Purchasing cooperatives are a well-established feature of the restaurant industry, providing the owners of restaurant franchises with professional buying expertise and negotiation strengths while helping franchisors maintain a stable supply chain. Despite their importance to franchisors and franchisees alike, however, independent purchasing co-ops—particularly food purchasing co-ops—often find that their success is limited by processes beyond their immediate control.
Because it is governed by a board representing both the franchisor and franchisees, a purchasing or supply chain management co-op must pursue an integrated, proactive approach to deliver its full potential benefits to members. Broadly speaking, such purchasing co-ops are quite good at sourcing and supply chain management. In most instances, the co-op’s managers and executives also have an innate appreciation of the importance of strategic sourcing as a management principle.
As good as they are at sourcing, however, co-ops sometimes struggle with the challenges of managing their relationships with brand marketing, product development, sales and operations. As a consequence, they often find themselves reacting to unexpected events rather than proactively managing the sourcing operation.
Here are seven principles restaurant purchasing co-ops can apply to improve their effectiveness:
1) The sourcing organization should have adequate authority and appropriate responsibility. Although not a part of the franchisor’s corporate structure, the purchasing co-op should have a place at the table alongside internal departments when important operational, sales, or marketing issues are being considered. Above all, the co-op should have a say in the qualification of suppliers and should have accountability for managing their quality instead of being required to simply accept the franchisor’s choices.
2) Visibility and leadership are essential to successful sourcing. Sometimes this principle involves something as basic as physical location. The purchasing co-op does not need to be in the same building as the franchisor’s headquarters, but proximity helps facilitate regular face-to-face contact so the parties do not need to rely exclusively on conference calls and email.
3) Sourcing must be integrated into new-product development and planning. One prominent national restaurant chain recently shortened its new-product development cycle by more than half through a variety of initiatives, which included involving the purchasing co-op in weekly new-product development meetings. Once a week might not be the right frequency for every organization, but engaging sourcing in new-product development is necessary.
4) Strategic sourcing is not strategic without a materials management plan. In addition to employing numerous specialized buyers with focused areas of expertise, a restaurant purchasing co-op should dedicate valued resources to overall supply chain management. Particular emphasis should be given to evaluating sales, marketing and new-product plans to identify related supply chain issues and risks and developing a materials management plan to address those concerns.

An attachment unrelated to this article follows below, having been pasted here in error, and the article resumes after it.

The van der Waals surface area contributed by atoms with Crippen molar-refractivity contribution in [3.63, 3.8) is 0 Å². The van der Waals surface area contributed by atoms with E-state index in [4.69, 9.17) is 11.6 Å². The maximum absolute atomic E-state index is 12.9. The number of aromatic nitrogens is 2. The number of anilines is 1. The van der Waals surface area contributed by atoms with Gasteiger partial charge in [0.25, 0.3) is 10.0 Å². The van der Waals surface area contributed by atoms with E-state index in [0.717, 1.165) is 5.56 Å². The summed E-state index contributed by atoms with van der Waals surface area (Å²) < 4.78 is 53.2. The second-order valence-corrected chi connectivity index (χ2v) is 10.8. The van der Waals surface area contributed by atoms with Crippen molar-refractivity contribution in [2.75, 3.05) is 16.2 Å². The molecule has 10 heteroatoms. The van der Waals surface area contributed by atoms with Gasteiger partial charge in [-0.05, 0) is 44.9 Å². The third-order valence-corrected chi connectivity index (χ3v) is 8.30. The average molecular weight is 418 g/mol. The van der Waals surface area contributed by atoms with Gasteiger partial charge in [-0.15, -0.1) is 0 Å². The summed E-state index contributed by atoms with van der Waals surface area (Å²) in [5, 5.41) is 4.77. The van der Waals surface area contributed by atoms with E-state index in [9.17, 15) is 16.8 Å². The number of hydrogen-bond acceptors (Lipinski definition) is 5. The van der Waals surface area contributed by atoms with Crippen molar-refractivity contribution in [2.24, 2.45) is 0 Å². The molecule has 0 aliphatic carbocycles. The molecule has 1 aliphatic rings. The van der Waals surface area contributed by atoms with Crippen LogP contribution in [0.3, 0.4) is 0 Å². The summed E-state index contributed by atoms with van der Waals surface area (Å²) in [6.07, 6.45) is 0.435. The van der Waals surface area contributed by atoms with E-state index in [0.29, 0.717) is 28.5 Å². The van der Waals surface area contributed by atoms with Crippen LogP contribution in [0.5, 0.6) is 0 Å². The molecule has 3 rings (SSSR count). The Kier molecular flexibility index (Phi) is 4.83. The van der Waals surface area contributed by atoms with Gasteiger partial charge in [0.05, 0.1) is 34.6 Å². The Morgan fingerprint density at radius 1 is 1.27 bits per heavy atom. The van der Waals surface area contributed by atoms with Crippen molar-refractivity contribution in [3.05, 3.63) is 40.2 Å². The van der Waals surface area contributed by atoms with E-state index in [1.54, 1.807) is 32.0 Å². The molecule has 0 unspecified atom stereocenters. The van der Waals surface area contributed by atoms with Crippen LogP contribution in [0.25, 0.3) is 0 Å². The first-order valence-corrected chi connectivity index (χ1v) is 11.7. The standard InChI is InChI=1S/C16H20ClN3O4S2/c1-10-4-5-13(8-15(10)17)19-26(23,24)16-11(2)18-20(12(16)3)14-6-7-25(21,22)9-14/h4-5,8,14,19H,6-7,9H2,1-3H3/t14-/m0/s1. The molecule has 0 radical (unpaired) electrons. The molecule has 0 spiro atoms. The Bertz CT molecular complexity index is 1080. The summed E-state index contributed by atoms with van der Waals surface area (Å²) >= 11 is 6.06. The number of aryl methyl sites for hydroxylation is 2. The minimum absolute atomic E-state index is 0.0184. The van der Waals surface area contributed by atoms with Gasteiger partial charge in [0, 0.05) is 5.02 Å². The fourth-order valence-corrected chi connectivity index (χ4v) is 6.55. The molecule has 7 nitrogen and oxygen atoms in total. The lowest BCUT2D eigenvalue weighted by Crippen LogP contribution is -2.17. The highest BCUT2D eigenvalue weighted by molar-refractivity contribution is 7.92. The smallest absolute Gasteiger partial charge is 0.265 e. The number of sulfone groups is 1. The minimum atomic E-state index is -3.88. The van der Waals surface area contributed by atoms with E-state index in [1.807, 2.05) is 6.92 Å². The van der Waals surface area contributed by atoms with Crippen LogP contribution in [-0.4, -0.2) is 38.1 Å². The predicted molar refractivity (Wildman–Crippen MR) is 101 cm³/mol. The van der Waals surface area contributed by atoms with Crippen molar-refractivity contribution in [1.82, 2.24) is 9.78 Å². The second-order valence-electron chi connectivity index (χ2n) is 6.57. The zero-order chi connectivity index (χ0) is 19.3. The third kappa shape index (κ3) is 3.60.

5) Category sourcing strategies must be challenged critically with regularity. Just as internal departments should engage in continual improvement, the purchasing co-op should review and challenge its sourcing strategies on a scheduled basis. This inspection includes evaluating the category structure itself to identify improvement opportunities.
6) Supplier management involves more than performance scorecards. Supplier performance must be reviewed regularly, of course, but true strategic sourcing requires a more in-depth approach. The co-op should initiate joint buyer-supplier efforts to improve predictability, reliability and consistency. Whenever possible, the goal is to help suppliers succeed as well.
7) Supply chain risk mitigation strategies and contingency plans are a must. Managed correctly, strategic sourcing offers important cost-saving opportunities, but focusing on cost alone overlooks the broader advantages. Effective risk mitigation strategies also must be incorporated into the co-op’s planning and responsibilities. Supplier viability analysis is particularly important. The brand and co-op should perform frequent financial analyses of all critical suppliers to identify risks early—before they cause an unexpected shortage.
Setting the Table
Industry experience suggests that most restaurant purchasing co-ops could find opportunities to apply these principles in the pursuit of a more proactive and integrated procurement approach. Results might include improved visibility into the brand strategies the co-op is asked to support and more effective implementation of strategic sourcing policies and practices.
About Crowe Horwath
NCBA CLUSA Associate Member Crowe Horwath provides audit services for public and private entities—among them cooperatives—while also helping clients reach their goals with tax, advisory, risk and performance services. To accompany the public accounting and consulting firm’s webinar this week, Wil Knibloe and Ron Melcher wrote the above thought leadership piece.
Wil Knibloe is with Crowe Horwath LLP in the Grand Rapids, Michigan office. He can be reached at (616) 233-5561 or firstname.lastname@example.org.
Ron Melcher is a principal with Crowe Horwath in the Atlanta office. He can be reached at (404) 442-1639 or email@example.com.